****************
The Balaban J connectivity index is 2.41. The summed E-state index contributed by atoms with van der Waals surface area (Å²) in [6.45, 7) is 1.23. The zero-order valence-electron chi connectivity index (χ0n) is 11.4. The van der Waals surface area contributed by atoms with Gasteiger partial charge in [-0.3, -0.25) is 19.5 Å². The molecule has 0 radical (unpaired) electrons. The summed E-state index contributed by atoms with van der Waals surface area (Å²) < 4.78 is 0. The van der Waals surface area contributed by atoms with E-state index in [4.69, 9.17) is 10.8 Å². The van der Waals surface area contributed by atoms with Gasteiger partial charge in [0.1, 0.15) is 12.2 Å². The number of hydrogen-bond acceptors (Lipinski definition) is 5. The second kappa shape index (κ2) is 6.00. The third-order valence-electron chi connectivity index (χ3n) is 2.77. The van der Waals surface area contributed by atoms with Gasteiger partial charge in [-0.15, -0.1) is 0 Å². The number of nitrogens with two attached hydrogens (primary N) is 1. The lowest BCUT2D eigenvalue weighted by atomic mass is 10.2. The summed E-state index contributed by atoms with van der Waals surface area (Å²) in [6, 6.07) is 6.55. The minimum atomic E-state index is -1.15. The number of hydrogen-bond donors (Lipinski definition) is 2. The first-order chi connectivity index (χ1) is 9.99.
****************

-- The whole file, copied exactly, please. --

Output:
The Balaban J connectivity index is 2.41. The summed E-state index contributed by atoms with van der Waals surface area (Å²) in [6.45, 7) is 1.23. The zero-order valence-electron chi connectivity index (χ0n) is 11.4. The van der Waals surface area contributed by atoms with Gasteiger partial charge in [-0.3, -0.25) is 19.5 Å². The molecule has 0 radical (unpaired) electrons. The summed E-state index contributed by atoms with van der Waals surface area (Å²) < 4.78 is 0. The van der Waals surface area contributed by atoms with E-state index in [4.69, 9.17) is 10.8 Å². The van der Waals surface area contributed by atoms with Gasteiger partial charge in [0.1, 0.15) is 12.2 Å². The number of hydrogen-bond acceptors (Lipinski definition) is 5. The second kappa shape index (κ2) is 6.00. The third-order valence-electron chi connectivity index (χ3n) is 2.77. The van der Waals surface area contributed by atoms with Gasteiger partial charge in [-0.15, -0.1) is 0 Å². The number of nitrogens with two attached hydrogens (primary N) is 1. The lowest BCUT2D eigenvalue weighted by atomic mass is 10.2. The summed E-state index contributed by atoms with van der Waals surface area (Å²) in [6, 6.07) is 6.55. The minimum atomic E-state index is -1.15. The number of hydrogen-bond donors (Lipinski definition) is 2. The first-order chi connectivity index (χ1) is 9.99.